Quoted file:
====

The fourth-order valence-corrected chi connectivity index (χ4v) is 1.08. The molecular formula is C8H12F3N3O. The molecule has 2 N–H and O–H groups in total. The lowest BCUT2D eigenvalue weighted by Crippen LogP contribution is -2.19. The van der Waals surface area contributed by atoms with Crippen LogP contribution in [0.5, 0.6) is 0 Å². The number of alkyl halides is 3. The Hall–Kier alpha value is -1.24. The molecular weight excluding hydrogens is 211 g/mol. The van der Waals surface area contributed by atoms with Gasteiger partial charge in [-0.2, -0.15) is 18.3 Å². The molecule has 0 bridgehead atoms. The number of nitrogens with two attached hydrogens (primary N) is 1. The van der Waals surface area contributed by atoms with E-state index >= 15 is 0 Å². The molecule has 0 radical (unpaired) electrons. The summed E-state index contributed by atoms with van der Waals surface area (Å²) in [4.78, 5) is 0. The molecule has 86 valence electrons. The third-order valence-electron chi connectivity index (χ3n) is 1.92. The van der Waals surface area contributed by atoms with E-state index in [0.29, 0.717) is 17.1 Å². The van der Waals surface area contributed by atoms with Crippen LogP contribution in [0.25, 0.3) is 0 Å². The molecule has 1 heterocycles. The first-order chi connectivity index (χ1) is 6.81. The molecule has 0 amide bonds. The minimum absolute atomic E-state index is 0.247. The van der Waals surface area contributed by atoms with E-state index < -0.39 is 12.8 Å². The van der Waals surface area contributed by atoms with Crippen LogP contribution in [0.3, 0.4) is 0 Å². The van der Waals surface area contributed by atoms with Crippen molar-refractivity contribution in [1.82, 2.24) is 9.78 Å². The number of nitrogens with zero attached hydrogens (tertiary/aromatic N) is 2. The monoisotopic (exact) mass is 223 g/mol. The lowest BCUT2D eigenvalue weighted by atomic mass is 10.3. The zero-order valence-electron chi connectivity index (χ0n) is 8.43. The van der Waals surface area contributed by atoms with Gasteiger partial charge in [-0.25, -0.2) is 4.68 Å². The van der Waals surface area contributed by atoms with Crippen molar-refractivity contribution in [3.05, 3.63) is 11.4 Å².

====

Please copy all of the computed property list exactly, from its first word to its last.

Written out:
The fourth-order valence-corrected chi connectivity index (χ4v) is 1.08. The molecular formula is C8H12F3N3O. The molecule has 2 N–H and O–H groups in total. The lowest BCUT2D eigenvalue weighted by Crippen LogP contribution is -2.19. The van der Waals surface area contributed by atoms with Crippen LogP contribution in [0.5, 0.6) is 0 Å². The number of alkyl halides is 3. The Hall–Kier alpha value is -1.24. The molecular weight excluding hydrogens is 211 g/mol. The van der Waals surface area contributed by atoms with Gasteiger partial charge in [-0.2, -0.15) is 18.3 Å². The molecule has 0 bridgehead atoms. The number of nitrogens with two attached hydrogens (primary N) is 1. The van der Waals surface area contributed by atoms with E-state index >= 15 is 0 Å². The molecule has 0 radical (unpaired) electrons. The summed E-state index contributed by atoms with van der Waals surface area (Å²) in [4.78, 5) is 0. The molecule has 86 valence electrons. The third-order valence-electron chi connectivity index (χ3n) is 1.92. The van der Waals surface area contributed by atoms with E-state index in [0.29, 0.717) is 17.1 Å². The van der Waals surface area contributed by atoms with Crippen LogP contribution in [0.25, 0.3) is 0 Å². The molecule has 1 heterocycles. The first-order chi connectivity index (χ1) is 6.81. The molecule has 0 amide bonds. The minimum absolute atomic E-state index is 0.247. The van der Waals surface area contributed by atoms with E-state index < -0.39 is 12.8 Å². The van der Waals surface area contributed by atoms with Crippen LogP contribution in [0.3, 0.4) is 0 Å². The van der Waals surface area contributed by atoms with Crippen molar-refractivity contribution in [1.82, 2.24) is 9.78 Å². The number of nitrogens with zero attached hydrogens (tertiary/aromatic N) is 2. The monoisotopic (exact) mass is 223 g/mol. The lowest BCUT2D eigenvalue weighted by atomic mass is 10.3. The zero-order valence-electron chi connectivity index (χ0n) is 8.43. The van der Waals surface area contributed by atoms with Gasteiger partial charge in [-0.25, -0.2) is 4.68 Å². The van der Waals surface area contributed by atoms with Crippen molar-refractivity contribution in [3.05, 3.63) is 11.4 Å².